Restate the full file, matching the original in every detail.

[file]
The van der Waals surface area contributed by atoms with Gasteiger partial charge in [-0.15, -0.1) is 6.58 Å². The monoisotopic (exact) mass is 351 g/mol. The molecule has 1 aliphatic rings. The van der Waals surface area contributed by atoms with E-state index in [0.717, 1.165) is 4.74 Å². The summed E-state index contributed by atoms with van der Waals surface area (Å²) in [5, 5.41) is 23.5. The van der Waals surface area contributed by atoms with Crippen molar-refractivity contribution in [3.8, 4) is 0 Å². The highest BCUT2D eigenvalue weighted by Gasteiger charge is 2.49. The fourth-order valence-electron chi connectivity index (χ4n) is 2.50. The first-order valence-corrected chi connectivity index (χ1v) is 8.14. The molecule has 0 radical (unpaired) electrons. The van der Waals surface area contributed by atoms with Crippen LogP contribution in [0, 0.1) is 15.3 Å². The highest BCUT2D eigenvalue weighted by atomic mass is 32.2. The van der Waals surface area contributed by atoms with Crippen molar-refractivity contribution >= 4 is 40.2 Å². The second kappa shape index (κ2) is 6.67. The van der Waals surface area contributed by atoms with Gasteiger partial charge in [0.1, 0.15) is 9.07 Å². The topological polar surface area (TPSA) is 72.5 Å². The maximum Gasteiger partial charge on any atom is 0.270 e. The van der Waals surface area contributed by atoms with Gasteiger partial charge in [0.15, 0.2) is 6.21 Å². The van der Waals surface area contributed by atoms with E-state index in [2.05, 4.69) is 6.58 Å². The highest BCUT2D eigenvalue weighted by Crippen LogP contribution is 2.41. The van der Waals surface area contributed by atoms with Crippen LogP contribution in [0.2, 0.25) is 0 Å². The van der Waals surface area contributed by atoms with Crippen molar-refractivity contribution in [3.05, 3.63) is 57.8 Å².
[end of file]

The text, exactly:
The van der Waals surface area contributed by atoms with Gasteiger partial charge in [-0.15, -0.1) is 6.58 Å². The monoisotopic (exact) mass is 351 g/mol. The molecule has 1 aliphatic rings. The van der Waals surface area contributed by atoms with E-state index in [0.717, 1.165) is 4.74 Å². The summed E-state index contributed by atoms with van der Waals surface area (Å²) in [5, 5.41) is 23.5. The van der Waals surface area contributed by atoms with Crippen molar-refractivity contribution in [3.8, 4) is 0 Å². The highest BCUT2D eigenvalue weighted by Gasteiger charge is 2.49. The fourth-order valence-electron chi connectivity index (χ4n) is 2.50. The first-order valence-corrected chi connectivity index (χ1v) is 8.14. The molecule has 0 radical (unpaired) electrons. The van der Waals surface area contributed by atoms with Crippen LogP contribution in [0, 0.1) is 15.3 Å². The highest BCUT2D eigenvalue weighted by atomic mass is 32.2. The van der Waals surface area contributed by atoms with Crippen molar-refractivity contribution >= 4 is 40.2 Å². The second kappa shape index (κ2) is 6.67. The van der Waals surface area contributed by atoms with Gasteiger partial charge in [0.1, 0.15) is 9.07 Å². The topological polar surface area (TPSA) is 72.5 Å². The maximum Gasteiger partial charge on any atom is 0.270 e. The van der Waals surface area contributed by atoms with Gasteiger partial charge in [0.15, 0.2) is 6.21 Å². The van der Waals surface area contributed by atoms with E-state index in [2.05, 4.69) is 6.58 Å². The highest BCUT2D eigenvalue weighted by Crippen LogP contribution is 2.41. The van der Waals surface area contributed by atoms with Crippen LogP contribution in [0.2, 0.25) is 0 Å². The van der Waals surface area contributed by atoms with Crippen molar-refractivity contribution in [3.05, 3.63) is 57.8 Å².